Troy DeVolld: Why It Pays to Write a Post-Mortem at the End of the Season

abstractedby Troy DeVolld

When someone dies, medical professionals sometimes perform a post-mortem (autopsy) on the corpse in order to gain understanding of what went wrong and to evaluate any disease or trauma that might be present.  Post-mortems often lead to academic discovery and become useful in the future treatment of illnesses and injuries.

While there’s a great deal of difference between the medical field and producing a reality television program, I hate to dash out the door at the end of my run on a show without looking back and asking what we might have been able to do better for our “patient,” the series.

When completing a season, I strongly urge producers at the Supervising Producer level and above to write up a simple one or two page post-mortem detailing practices that they feel worked or did not work in all areas of the production.  Sometimes the company or showrunner won’t be interested in them, but even if they’re done just for your own understanding, they’ll help you to avoid missteps and enable you to repeat or improve upon what worked when you’re hired back on either the next season or your next project.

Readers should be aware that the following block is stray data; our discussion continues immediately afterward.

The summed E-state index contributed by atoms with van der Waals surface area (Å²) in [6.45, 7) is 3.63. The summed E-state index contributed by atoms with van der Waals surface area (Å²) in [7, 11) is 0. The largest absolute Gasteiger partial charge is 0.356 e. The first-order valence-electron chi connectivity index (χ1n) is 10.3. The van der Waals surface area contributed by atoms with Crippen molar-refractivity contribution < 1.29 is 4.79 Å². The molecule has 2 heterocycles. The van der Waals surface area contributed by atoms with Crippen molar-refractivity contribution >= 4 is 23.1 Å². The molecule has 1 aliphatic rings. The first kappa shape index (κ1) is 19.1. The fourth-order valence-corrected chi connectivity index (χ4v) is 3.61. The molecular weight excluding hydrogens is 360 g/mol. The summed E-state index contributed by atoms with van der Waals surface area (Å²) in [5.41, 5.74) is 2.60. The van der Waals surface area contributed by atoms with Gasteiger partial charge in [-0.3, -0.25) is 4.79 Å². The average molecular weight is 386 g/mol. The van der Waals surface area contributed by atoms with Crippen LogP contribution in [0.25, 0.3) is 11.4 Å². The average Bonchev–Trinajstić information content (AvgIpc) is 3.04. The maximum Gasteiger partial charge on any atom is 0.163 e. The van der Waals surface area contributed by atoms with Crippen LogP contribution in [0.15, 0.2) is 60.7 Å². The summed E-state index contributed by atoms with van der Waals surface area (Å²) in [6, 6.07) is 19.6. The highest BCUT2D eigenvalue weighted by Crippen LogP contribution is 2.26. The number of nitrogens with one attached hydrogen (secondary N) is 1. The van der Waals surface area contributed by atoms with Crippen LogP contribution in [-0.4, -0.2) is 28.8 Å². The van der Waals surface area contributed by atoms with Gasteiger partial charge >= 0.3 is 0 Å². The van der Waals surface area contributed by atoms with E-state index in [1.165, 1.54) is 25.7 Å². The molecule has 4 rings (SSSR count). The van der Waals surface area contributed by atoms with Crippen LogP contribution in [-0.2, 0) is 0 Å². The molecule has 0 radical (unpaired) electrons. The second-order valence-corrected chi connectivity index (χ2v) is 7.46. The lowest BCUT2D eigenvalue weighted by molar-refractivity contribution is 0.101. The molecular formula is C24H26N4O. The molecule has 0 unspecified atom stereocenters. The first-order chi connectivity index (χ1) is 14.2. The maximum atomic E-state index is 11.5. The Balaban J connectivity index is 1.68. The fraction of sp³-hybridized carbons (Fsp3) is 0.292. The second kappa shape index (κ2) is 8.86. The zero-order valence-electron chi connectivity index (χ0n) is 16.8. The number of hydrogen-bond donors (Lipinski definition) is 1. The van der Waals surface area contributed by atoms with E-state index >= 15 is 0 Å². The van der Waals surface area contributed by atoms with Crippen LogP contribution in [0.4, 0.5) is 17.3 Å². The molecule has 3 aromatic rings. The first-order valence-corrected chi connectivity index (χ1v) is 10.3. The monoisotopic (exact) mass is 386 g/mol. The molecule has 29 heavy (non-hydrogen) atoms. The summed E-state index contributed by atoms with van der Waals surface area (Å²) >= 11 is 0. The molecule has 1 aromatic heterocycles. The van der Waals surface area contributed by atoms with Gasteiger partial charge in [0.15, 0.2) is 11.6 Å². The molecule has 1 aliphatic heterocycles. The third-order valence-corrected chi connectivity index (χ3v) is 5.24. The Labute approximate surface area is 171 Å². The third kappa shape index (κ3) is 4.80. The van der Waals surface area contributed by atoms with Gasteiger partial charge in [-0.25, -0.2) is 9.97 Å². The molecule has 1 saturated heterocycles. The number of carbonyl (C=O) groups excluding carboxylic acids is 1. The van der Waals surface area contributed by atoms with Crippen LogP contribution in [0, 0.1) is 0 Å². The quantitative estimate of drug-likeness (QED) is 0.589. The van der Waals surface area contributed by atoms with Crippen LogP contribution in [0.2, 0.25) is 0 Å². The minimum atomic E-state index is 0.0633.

It’s important to approach the post-mortem not as an exercise in placing blame or heaping praise on individuals or departments, but in being able to enter subsequent seasons and other future efforts with greater focus and an understanding of the show’s stumbles and triumphs.

Points to ponder:

  • Were workflow and creative objective clearly outlined from the onset of the show?
  • Were adequate resources made available to production?  Post-production?
  • Were the allotted resources used efficiently?
  • Did the internal review process work?
  • Did the external (network) review process work?
  • Were there any surprises along the way?  Did we deal with them effectively and efficiently?
  • Were there any issues with staff or crew retention?  What were the sources of conflict there in the event of poor retention?
  • Was communication between field and post effective?  How can we improve communication next season?
  • What unique challenges did the show propose?
  • Did we improve or erode our relationship with the cast over the season?  How can we improve our relationship in subsequent seasons?

You know what they say —  those who ignore history are doomed to repeat it.  A little navel-gazing at the end of a run will make you a better storyteller and professional.

One thought on “Troy DeVolld: Why It Pays to Write a Post-Mortem at the End of the Season”

  1. On the scripted side, the post mortem this season would have to be bad decisions by people who don’t know any better when buying shows and bad decisions by equally unqualified people when canceling shows.

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